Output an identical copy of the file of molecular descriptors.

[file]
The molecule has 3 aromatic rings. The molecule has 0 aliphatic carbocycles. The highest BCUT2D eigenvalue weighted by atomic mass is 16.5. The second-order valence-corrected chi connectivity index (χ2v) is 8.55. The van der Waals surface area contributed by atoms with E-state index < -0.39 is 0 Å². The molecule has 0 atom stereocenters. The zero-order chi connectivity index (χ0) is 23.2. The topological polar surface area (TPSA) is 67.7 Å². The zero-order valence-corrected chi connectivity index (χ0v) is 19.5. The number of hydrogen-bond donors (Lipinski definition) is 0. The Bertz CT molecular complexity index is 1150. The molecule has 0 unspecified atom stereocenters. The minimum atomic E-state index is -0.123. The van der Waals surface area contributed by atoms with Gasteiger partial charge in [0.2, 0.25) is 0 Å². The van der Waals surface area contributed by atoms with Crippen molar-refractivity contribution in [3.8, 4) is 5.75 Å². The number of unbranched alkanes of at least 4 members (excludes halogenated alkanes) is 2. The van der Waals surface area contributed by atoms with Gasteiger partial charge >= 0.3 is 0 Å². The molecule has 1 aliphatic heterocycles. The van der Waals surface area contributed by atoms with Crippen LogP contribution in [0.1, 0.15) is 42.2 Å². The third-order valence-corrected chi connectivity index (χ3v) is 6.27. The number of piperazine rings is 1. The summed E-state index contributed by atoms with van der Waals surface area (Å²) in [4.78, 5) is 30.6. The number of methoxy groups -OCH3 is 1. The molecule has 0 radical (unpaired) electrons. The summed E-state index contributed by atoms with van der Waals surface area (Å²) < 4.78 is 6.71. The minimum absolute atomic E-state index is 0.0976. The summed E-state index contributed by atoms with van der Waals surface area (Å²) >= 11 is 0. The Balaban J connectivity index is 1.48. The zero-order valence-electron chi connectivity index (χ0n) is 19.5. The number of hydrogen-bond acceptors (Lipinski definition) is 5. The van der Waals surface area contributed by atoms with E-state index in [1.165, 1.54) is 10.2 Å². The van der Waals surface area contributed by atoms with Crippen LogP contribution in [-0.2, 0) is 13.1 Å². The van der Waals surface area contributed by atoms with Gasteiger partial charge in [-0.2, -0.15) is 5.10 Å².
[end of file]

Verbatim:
The molecule has 3 aromatic rings. The molecule has 0 aliphatic carbocycles. The highest BCUT2D eigenvalue weighted by atomic mass is 16.5. The second-order valence-corrected chi connectivity index (χ2v) is 8.55. The van der Waals surface area contributed by atoms with E-state index < -0.39 is 0 Å². The molecule has 0 atom stereocenters. The zero-order chi connectivity index (χ0) is 23.2. The topological polar surface area (TPSA) is 67.7 Å². The zero-order valence-corrected chi connectivity index (χ0v) is 19.5. The number of hydrogen-bond donors (Lipinski definition) is 0. The Bertz CT molecular complexity index is 1150. The molecule has 0 unspecified atom stereocenters. The minimum atomic E-state index is -0.123. The van der Waals surface area contributed by atoms with Gasteiger partial charge in [0.2, 0.25) is 0 Å². The van der Waals surface area contributed by atoms with Crippen molar-refractivity contribution in [3.8, 4) is 5.75 Å². The number of unbranched alkanes of at least 4 members (excludes halogenated alkanes) is 2. The van der Waals surface area contributed by atoms with Gasteiger partial charge >= 0.3 is 0 Å². The molecule has 1 aliphatic heterocycles. The van der Waals surface area contributed by atoms with Crippen LogP contribution in [0.1, 0.15) is 42.2 Å². The third-order valence-corrected chi connectivity index (χ3v) is 6.27. The number of piperazine rings is 1. The summed E-state index contributed by atoms with van der Waals surface area (Å²) in [4.78, 5) is 30.6. The number of methoxy groups -OCH3 is 1. The molecule has 0 radical (unpaired) electrons. The summed E-state index contributed by atoms with van der Waals surface area (Å²) < 4.78 is 6.71. The minimum absolute atomic E-state index is 0.0976. The summed E-state index contributed by atoms with van der Waals surface area (Å²) >= 11 is 0. The Balaban J connectivity index is 1.48. The zero-order valence-electron chi connectivity index (χ0n) is 19.5. The number of hydrogen-bond acceptors (Lipinski definition) is 5. The van der Waals surface area contributed by atoms with E-state index in [1.165, 1.54) is 10.2 Å². The van der Waals surface area contributed by atoms with Crippen LogP contribution in [-0.2, 0) is 13.1 Å². The van der Waals surface area contributed by atoms with Gasteiger partial charge in [-0.2, -0.15) is 5.10 Å².